Whether you work in or outside the home, consistently following this one piece of advice will make you happier.
The biggest problem with a capitalist economy is that the people making the economic engine run are not robots. The more efficient our economy becomes, the more pressure we put on the human component. Hours get longer, responsibilities expand, and “extra” workers get trimmed; but there’s a limit to how much one human can accomplish. Overly efficient economies can literally work their employees to death. In Japan it happens so often they have a word for it: karoshi.
The US economy seems to be heading that direction as well. Nine to five jobs are rarely nine to five anymore. More like seven to seven, or worse. The time workers have to relax and recover is shrinking. Time to connect with family is limited and time to exercise or connect with friends is virtually non-existent.
I remember when I first started working, I could hardly get off the couch at night. I arrived to work at 7am, worked all day, and came home wiped out, sometimes as late as midnight. My husband travels around the world as part of his job. His body never knows what time it is and he rarely gets a solid night’s sleep as a result.
One thing neither of us feel like we ever have enough of is: down time. We are always on, always connected. Anyone can reach out via text or email whenever they want our help with something, and our children have needs around the clock as well. It’s important—some might say critical—for us to maximize our moments of relaxation.
But how? That’s what so many of us are trying to figure out. And after much research and trial and error, I have a strategy that can be summed up in one simple, but easier-said-than-done phrase: relax in motion. Use your down time to do things that fill you and make you feel worthwhile. This might sound like more work, but it won’t feel like work if you engage in activities that recharge you, activities with the highest nutritional content, so to speak.
For example, if you come home from a stressful day at work and you have the choice to either sit on the couch and play Candy Crush, or play with your children before they go to bed, it’s tempting to collapse onto the couch, I know. That’s what I used to do too; but whether you admit it or not, making that choice also means ignoring the people you love and deep down you feel that. You might tell yourself you deserve a rest (and you’re right!), but that doesn’t erase the nagging guilt, does it?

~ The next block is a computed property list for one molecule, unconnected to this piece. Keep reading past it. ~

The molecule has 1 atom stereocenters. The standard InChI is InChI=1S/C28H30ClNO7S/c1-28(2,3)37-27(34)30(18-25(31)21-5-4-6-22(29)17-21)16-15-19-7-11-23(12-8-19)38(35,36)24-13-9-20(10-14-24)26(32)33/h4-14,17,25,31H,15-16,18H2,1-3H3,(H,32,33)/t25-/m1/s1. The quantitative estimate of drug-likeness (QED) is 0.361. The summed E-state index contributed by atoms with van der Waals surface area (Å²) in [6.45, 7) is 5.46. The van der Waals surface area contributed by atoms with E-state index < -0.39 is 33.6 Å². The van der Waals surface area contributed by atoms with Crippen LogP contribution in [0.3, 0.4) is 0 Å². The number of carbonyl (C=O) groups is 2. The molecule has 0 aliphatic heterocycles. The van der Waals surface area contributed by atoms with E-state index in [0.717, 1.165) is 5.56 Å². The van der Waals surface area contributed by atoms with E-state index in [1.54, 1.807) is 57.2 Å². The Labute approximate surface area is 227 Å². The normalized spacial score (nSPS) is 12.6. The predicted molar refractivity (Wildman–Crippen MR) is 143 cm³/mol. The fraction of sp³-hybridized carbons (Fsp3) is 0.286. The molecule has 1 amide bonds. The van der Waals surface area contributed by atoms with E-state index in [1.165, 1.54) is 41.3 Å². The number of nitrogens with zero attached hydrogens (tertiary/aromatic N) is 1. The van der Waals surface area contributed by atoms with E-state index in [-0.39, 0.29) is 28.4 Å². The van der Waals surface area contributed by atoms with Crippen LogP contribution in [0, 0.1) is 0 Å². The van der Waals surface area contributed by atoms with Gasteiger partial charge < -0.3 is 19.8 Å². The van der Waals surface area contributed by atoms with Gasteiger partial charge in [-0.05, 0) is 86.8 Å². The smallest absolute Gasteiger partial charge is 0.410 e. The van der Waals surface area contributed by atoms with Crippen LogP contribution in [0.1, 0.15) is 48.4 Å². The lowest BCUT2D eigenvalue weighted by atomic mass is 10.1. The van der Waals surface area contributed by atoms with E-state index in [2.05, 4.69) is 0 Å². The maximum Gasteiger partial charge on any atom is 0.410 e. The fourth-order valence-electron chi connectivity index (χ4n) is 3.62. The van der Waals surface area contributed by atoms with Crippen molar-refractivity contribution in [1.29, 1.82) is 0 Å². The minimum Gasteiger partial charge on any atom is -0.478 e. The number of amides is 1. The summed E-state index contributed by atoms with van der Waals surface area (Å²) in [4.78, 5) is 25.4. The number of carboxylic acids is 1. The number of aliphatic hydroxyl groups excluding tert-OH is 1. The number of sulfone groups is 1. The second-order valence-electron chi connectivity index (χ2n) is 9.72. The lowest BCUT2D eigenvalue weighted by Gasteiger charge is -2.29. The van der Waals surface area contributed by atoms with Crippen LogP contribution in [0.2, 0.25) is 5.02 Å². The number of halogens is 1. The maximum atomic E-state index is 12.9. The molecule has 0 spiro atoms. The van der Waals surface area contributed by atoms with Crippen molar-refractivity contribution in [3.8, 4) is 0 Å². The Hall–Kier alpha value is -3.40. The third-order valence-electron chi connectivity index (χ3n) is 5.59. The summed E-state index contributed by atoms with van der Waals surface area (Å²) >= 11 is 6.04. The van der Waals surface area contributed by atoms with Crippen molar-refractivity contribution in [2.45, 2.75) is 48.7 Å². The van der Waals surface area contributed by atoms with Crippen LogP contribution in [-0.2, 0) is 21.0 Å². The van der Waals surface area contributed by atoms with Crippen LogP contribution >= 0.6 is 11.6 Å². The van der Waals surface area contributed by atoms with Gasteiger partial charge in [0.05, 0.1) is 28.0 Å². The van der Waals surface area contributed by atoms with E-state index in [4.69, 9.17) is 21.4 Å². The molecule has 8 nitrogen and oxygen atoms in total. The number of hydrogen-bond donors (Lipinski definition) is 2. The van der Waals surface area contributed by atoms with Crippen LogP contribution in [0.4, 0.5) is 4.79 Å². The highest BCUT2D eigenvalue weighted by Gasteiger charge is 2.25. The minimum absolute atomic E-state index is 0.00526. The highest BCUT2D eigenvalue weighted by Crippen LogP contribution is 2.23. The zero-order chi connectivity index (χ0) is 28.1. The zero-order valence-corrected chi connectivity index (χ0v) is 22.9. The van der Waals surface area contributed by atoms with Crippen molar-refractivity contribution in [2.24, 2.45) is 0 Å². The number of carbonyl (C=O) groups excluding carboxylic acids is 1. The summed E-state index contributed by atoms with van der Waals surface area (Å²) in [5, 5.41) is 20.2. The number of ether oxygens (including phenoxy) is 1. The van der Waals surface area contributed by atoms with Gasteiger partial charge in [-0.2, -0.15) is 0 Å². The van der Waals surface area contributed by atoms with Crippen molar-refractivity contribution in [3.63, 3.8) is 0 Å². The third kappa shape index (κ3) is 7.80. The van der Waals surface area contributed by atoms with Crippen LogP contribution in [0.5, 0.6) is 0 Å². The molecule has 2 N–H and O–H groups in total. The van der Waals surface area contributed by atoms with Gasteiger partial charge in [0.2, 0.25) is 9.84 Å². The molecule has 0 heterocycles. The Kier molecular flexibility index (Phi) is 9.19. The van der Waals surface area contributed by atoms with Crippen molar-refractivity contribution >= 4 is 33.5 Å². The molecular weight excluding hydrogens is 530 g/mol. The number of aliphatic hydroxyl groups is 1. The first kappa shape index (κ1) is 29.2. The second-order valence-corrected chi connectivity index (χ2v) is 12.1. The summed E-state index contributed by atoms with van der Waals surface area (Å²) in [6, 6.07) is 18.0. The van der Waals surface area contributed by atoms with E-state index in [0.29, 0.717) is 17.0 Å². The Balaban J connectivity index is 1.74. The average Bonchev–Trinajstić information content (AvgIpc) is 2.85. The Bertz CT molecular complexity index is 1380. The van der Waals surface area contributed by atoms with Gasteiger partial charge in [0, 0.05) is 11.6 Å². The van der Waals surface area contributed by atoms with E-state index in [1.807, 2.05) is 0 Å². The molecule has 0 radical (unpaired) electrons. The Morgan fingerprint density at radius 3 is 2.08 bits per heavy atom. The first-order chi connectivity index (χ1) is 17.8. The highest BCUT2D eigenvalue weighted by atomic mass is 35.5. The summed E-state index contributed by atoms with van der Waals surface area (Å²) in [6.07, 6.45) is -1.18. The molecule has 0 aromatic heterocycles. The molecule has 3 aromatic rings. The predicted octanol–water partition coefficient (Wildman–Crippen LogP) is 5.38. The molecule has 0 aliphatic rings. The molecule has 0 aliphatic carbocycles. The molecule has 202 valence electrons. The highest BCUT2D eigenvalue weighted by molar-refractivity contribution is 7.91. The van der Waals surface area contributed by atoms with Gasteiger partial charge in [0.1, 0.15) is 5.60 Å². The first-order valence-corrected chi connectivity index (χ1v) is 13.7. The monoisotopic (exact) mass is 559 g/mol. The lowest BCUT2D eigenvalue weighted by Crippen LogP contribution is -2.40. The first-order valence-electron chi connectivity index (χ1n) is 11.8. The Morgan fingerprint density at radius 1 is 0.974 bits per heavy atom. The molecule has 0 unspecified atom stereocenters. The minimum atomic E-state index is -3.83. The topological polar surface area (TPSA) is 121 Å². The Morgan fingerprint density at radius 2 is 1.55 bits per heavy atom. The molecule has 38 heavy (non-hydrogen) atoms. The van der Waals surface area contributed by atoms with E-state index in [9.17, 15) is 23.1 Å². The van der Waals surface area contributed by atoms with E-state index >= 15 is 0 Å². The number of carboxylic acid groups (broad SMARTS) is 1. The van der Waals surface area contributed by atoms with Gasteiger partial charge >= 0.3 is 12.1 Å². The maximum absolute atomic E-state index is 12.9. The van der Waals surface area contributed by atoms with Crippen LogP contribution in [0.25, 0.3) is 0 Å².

Then, not only do you need downtime to recover from work, but you also need down time to recover from your guilt. If you do the same thing tomorrow, your feelings of guilt will multiply and you will need even more time to recover.
In technical terms, this is called the pain of avoidance. Simply put, when you avoid doing things that matter to you, it hurts. It takes up space in your mind; it burns energy. You might not recognize that hurt consciously, but if you never feel like you have enough down time, that could be a clue.
My dad did his medical residency before there were laws in place limiting how many hours residents could work. He often worked for several days in a row without more than one or two hours of sleep. I can remember him coming home, and sitting at the dinner table with blood-shot eyes, fighting a valiant, but losing fight, to stay awake long enough to see his family.
Those were hard days for all of us, but what I remember most is the fact that he made the effort. He gave as much as he could to his kids until his face literally collapsed into the mashed potatoes on his plate. Sometimes all he could give us was thirty seconds, but no matter how brief our time together, he always demonstrated that he loved us more than he loved himself; and we felt it.
It’s challenging to exert extra effort at the end of the day when you’re worn out, but because most jobs only fill a fraction of our needs, shutting down immediately afterwards will almost always leave you feeling unfulfilled. Relaxing in motion involves doing—with your body or brain, or both—things that feel meaningful, even if you don’t feel like doing them at first. Exercising is a great example. It’s common to resist going to the gym, but few people regret having gone.
Engaging in after-work pursuits doesn’t have to take a lot of time, or take away from getting a good night’s sleep. Making manageable goals, like spending a few minutes playing with your family, or scheduling time to connect with a friend, pursue a creative endeavor, exercise, or prepare a healthy meal, can go a long way towards maximizing your downtime and helping you feel more content.
The key is doing what you can, within reason, and letting yourself be surprised – you might find the activity was so rewarding you don’t even want to pick up your iPhone, or flip on that mindless TV show. Or, you might find you’re still interested in spending some mindless time on the couch, but now you can do it guilt free.
Either way, investing in mindful and active downtime can reap great rewards for your body and soul, increasing personal fulfillment and relaxation, and decreasing the total amount of time you need to feel recharged.
Photo Credit: Getty Images
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